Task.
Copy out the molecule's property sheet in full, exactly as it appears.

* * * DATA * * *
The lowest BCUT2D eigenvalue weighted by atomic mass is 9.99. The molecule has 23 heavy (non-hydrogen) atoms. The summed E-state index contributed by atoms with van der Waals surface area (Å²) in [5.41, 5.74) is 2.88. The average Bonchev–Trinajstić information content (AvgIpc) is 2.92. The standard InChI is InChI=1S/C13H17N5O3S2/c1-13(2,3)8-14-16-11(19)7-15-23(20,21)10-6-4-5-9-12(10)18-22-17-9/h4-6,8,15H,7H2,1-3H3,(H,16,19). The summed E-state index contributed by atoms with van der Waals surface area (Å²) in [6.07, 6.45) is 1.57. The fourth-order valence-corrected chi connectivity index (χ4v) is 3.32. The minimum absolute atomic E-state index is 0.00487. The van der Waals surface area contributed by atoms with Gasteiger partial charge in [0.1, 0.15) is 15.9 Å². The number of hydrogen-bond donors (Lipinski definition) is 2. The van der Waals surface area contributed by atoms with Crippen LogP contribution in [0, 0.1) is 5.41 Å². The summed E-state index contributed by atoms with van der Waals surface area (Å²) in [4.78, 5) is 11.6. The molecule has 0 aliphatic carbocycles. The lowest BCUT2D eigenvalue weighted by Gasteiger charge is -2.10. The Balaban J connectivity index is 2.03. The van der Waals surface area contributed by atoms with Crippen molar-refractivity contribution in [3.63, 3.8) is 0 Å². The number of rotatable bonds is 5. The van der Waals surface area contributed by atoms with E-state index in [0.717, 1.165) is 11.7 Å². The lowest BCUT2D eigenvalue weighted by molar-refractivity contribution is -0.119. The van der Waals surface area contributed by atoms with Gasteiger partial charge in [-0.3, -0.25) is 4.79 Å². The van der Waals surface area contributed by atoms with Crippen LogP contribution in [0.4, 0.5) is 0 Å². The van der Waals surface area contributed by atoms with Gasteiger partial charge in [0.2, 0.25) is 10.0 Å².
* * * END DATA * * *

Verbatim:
The lowest BCUT2D eigenvalue weighted by atomic mass is 9.99. The molecule has 23 heavy (non-hydrogen) atoms. The summed E-state index contributed by atoms with van der Waals surface area (Å²) in [5.41, 5.74) is 2.88. The average Bonchev–Trinajstić information content (AvgIpc) is 2.92. The standard InChI is InChI=1S/C13H17N5O3S2/c1-13(2,3)8-14-16-11(19)7-15-23(20,21)10-6-4-5-9-12(10)18-22-17-9/h4-6,8,15H,7H2,1-3H3,(H,16,19). The summed E-state index contributed by atoms with van der Waals surface area (Å²) in [6.07, 6.45) is 1.57. The fourth-order valence-corrected chi connectivity index (χ4v) is 3.32. The minimum absolute atomic E-state index is 0.00487. The van der Waals surface area contributed by atoms with Gasteiger partial charge in [0.1, 0.15) is 15.9 Å². The number of hydrogen-bond donors (Lipinski definition) is 2. The van der Waals surface area contributed by atoms with Crippen LogP contribution in [0, 0.1) is 5.41 Å². The summed E-state index contributed by atoms with van der Waals surface area (Å²) in [4.78, 5) is 11.6. The molecule has 0 aliphatic carbocycles. The lowest BCUT2D eigenvalue weighted by Gasteiger charge is -2.10. The Balaban J connectivity index is 2.03. The van der Waals surface area contributed by atoms with Crippen molar-refractivity contribution in [3.63, 3.8) is 0 Å². The number of rotatable bonds is 5. The van der Waals surface area contributed by atoms with E-state index in [0.717, 1.165) is 11.7 Å². The lowest BCUT2D eigenvalue weighted by molar-refractivity contribution is -0.119. The van der Waals surface area contributed by atoms with Gasteiger partial charge in [-0.3, -0.25) is 4.79 Å². The van der Waals surface area contributed by atoms with Crippen LogP contribution in [0.4, 0.5) is 0 Å². The van der Waals surface area contributed by atoms with Gasteiger partial charge in [0.2, 0.25) is 10.0 Å².